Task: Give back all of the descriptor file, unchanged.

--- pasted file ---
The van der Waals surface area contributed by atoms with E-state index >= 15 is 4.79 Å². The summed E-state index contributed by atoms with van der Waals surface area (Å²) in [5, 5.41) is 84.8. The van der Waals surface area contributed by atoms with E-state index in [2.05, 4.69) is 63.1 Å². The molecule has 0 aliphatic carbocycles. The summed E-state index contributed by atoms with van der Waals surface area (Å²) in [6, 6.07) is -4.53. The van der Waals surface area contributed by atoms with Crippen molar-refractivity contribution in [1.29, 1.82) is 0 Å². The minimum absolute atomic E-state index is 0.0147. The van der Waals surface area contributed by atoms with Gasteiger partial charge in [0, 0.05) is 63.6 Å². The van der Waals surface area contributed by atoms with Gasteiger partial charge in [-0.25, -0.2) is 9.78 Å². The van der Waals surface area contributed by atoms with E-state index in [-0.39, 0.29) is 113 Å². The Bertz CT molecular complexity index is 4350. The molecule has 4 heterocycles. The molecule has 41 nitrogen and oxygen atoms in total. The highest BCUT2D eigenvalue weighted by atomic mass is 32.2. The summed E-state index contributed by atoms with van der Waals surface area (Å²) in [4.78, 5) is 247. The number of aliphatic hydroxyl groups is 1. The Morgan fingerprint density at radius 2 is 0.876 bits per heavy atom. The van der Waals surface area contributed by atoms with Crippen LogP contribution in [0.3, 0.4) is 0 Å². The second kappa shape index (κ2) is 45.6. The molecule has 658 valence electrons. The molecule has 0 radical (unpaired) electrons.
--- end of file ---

The van der Waals surface area contributed by atoms with E-state index >= 15 is 4.79 Å². The summed E-state index contributed by atoms with van der Waals surface area (Å²) in [5, 5.41) is 84.8. The van der Waals surface area contributed by atoms with E-state index in [2.05, 4.69) is 63.1 Å². The molecule has 0 aliphatic carbocycles. The summed E-state index contributed by atoms with van der Waals surface area (Å²) in [6, 6.07) is -4.53. The van der Waals surface area contributed by atoms with Crippen molar-refractivity contribution in [1.29, 1.82) is 0 Å². The minimum absolute atomic E-state index is 0.0147. The van der Waals surface area contributed by atoms with Gasteiger partial charge in [0, 0.05) is 63.6 Å². The van der Waals surface area contributed by atoms with Gasteiger partial charge in [-0.25, -0.2) is 9.78 Å². The van der Waals surface area contributed by atoms with E-state index in [-0.39, 0.29) is 113 Å². The Bertz CT molecular complexity index is 4350. The molecule has 4 heterocycles. The molecule has 41 nitrogen and oxygen atoms in total. The highest BCUT2D eigenvalue weighted by atomic mass is 32.2. The summed E-state index contributed by atoms with van der Waals surface area (Å²) in [4.78, 5) is 247. The number of aliphatic hydroxyl groups is 1. The Morgan fingerprint density at radius 2 is 0.876 bits per heavy atom. The van der Waals surface area contributed by atoms with Crippen LogP contribution in [0.3, 0.4) is 0 Å². The second kappa shape index (κ2) is 45.6. The molecule has 658 valence electrons. The molecule has 0 radical (unpaired) electrons.